There is a book in the Bible that has attracted my attention for years: the book of Romans. It’s a book written by the Apostle Paul to the church at Rome, a church he had not yet visited but loved very much. There were many believers there whom he knew well. The book of Romans plays an important part in church history as it was in studying this book that brought Martin Luther to seek to reform the church. This was also the first Biblical commentary that John Calvin wrote.
Luther wrote about Romans, “This letter is truly the most important piece in the New Testament. It is purest Gospel. It is well worth a Christian's while not only to memorize it word for word but also to occupy himself with it daily, as though it were the daily bread of the soul. It is impossible to read or to meditate on this letter too much or too well. The more one deals with it, the more precious it becomes and the better it tastes.” And Calvin would later add, “when any one gains a knowledge of this Epistle, he has an entrance opened to him to all the most hidden treasures of Scripture.”
This week I finish preaching through this wonderful book. It took me around 60 weeks though I didn’t preach straight through. As I preached, though, one chapter in this book caught my attention: Romans 8 is perhaps one of the most significant and beautiful chapters in the whole Bible. It is true, as Paul writes, that all of God’s Word is “breathed out by God” and so important. But Romans 8 caught my attention as a pastor and as a believer. I’d like to spend the next weeks, working through this chapter verse-by-verse. I hope you won’t find it tedious; I hope I can impart through these articles something of my love for this chapter as well as the way it can encourage you in your faith. Let’s dive right in…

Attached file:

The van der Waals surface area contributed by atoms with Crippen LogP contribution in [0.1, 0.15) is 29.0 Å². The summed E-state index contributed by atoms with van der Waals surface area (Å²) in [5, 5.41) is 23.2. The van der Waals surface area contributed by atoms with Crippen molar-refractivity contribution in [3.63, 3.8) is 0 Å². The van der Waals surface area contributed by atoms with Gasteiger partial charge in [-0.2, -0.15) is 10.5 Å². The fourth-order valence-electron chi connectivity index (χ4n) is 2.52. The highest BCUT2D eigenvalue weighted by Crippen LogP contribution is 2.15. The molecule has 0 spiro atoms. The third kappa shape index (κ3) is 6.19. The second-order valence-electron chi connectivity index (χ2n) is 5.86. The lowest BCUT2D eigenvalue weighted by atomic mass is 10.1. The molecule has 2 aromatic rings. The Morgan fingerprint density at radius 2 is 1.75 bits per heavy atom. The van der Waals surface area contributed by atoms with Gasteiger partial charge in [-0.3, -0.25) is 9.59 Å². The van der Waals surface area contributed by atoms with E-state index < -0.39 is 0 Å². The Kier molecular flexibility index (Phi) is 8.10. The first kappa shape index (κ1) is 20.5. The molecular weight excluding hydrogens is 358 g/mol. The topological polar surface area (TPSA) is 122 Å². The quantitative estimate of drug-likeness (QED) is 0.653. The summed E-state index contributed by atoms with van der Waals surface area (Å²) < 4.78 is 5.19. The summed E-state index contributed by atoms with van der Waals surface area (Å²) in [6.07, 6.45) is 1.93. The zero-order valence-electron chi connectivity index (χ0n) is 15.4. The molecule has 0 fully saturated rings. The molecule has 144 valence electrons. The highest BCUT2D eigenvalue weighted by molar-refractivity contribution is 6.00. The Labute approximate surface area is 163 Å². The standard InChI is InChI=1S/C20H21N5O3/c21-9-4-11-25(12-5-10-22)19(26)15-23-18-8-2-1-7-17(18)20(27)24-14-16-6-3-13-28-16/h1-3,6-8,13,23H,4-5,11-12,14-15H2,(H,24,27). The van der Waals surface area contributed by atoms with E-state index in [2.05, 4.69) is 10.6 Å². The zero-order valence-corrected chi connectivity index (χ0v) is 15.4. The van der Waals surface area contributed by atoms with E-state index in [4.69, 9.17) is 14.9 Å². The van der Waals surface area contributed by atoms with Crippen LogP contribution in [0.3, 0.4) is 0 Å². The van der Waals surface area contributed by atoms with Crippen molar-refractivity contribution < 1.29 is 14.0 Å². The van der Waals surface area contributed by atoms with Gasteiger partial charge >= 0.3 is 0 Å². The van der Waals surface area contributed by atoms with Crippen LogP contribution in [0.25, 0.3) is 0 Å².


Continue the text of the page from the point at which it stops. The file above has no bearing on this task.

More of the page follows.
Romans 8:1, “There is therefore now no condemnation for those who are in Christ Jesus.” This first verse comes as a conclusion to all that Paul has been saying through the first seven chapters. He begins by showing how every single person is condemned before God, due to sin. There is no getting around it, Paul says, “all have sinned and fall short of the glory of God.” He further goes on to show that the “wages of sin is death.” In chapter seven he even wrestles with the reality that he – as a saint and apostle – still struggles with sin. What is his only hope? Romans 7:24 says, “Wretched man that I am! Who will deliver me from this body of death?”
Paul doesn’t leave us hanging long for he immediately answers, “Thanks be to God through Jesus Christ our Lord!” The reason that Paul can turn around and say that there is no condemnation is because Christ saves God’s people from God’s own wrath. Now, if you’ve followed my articles you know exactly how it is that Christ saves us. He saves us by taking that wrath upon himself. In fact, he so completely takes that wrath that it’s used up. There is no more wrath for those who are in Christ.
This is what Paul is saying by way of introduction to this wonderful chapter. For the believer in Christ, there is no condemnation. This is an important reality to understand as a Christian. The whole point of Paul’s argument, begun in chapter 6. In Adam there is death but in Christ there is life. Sin remains within the believer, this side of glory, but the believer is never to think that their sin separates her from Christ.
The point for Paul is so important that he actually begins his sentence with a ‘No!’ In the English translation we get, ‘there is therefore now no’ but the Greek says ‘No, therefore now condemnation.’ It might be confusing to us but Paul had the ability, through the Greek, to change the word order to emphasize or drive home his point.
This truth is of the utmost importance to us and we must understand that it is true now. It’s not something we are waiting for in the future. I think that John Calvin sums it up best, “the trembling consciences of the godly have an invincible fortress, for they know that while they abide in Christ they are beyond every danger of condemnation.”